Mazda CEO Akira Marumoto is leading an electrification push that should help the Japanese automaker slash its CO2 footprint and avoid paying big fines in Europe. A recently announced emissions-pooling deal with Toyota will also help. In addition, Mazda is working with Toyota on electrification technologies, but Marumoto says "unique" engines will remain part of his brand's identity. He discussed the challenges Mazda faces with Automotive News Europe Correspondent Andrea Malan.
One of Mazda's main challenges in Europe is to meet tougher CO2 emissions targets. JATO Dynamics estimates that Mazda's 2018 CO2 level was 135.2 grams per kilometer, and the fleet total needs to be 95g/km by 2021. Why is Mazda so far from the target?
There are two reasons why our emissions are above 130g/km. First, our best-selling model is the CX-5 midsize SUV. Second, the diesel mix of our smaller models, the Mazda2 and Mazda3, has been diminishing. That is why we are quite far from what we planned five years ago.
Will Mazda manage to hit the target in 2020 and 2021? How will it do that?
First, the Skyactiv-X engine we are launching this year emits less than 100g/km of CO2. [The Skyactiv-X uses a technology called spark-controlled compression ignition, which Mazda says combines the best traits of diesel and gasoline engines.] Second, the first Mazda battery-electric vehicle will hit the market next year. Finally, we will introduce plug-in hybrid models from 2021 or 2022. So we will eventually achieve the target, although we will have some difficulties in 2020.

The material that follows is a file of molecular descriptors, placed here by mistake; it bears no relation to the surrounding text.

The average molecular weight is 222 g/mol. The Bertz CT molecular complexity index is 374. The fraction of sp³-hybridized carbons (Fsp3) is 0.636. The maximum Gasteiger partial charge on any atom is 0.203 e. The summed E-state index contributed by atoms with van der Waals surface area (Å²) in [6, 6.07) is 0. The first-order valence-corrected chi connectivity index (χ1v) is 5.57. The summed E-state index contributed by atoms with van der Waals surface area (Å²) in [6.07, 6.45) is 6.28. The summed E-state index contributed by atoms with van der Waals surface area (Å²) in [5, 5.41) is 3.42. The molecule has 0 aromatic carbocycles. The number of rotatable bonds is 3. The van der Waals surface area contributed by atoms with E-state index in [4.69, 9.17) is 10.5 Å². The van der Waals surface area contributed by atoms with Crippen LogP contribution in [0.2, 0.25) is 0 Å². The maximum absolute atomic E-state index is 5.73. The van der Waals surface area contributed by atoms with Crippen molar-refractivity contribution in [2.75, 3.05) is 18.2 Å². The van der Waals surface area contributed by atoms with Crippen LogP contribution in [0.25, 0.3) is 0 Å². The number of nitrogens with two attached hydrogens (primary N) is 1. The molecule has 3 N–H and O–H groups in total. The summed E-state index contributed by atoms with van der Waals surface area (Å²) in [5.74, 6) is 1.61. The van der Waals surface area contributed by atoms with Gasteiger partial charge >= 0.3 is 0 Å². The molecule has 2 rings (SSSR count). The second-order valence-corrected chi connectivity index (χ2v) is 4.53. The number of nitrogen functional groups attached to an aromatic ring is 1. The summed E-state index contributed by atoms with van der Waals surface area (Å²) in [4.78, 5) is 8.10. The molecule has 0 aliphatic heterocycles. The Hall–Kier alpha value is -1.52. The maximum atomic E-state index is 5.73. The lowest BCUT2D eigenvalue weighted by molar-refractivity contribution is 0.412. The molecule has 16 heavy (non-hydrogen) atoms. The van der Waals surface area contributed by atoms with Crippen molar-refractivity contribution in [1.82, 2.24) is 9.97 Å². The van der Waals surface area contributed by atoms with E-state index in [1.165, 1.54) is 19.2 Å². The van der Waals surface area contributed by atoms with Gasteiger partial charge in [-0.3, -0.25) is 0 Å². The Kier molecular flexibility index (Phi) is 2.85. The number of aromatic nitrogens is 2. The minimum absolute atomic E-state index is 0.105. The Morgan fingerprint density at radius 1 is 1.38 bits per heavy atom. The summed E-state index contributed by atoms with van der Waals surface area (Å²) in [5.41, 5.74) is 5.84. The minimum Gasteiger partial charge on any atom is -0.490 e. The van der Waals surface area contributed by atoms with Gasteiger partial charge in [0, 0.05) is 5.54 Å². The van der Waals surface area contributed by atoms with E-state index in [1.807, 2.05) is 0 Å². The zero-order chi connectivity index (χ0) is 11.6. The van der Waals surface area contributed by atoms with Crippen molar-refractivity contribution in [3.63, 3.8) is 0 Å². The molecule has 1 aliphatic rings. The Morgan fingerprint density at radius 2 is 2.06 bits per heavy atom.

If you see next year that Mazda will not be able to hit the CO2 target, will you pay the fines or will you curtail sales of the higher-emission vehicles?
We will have to balance the impact of possible CO2 penalties with our sales targets. But we also have to consider the sustainability of our dealer network.
When will we drive a car with the Skyactiv-X engine?
That will happen within this calendar year.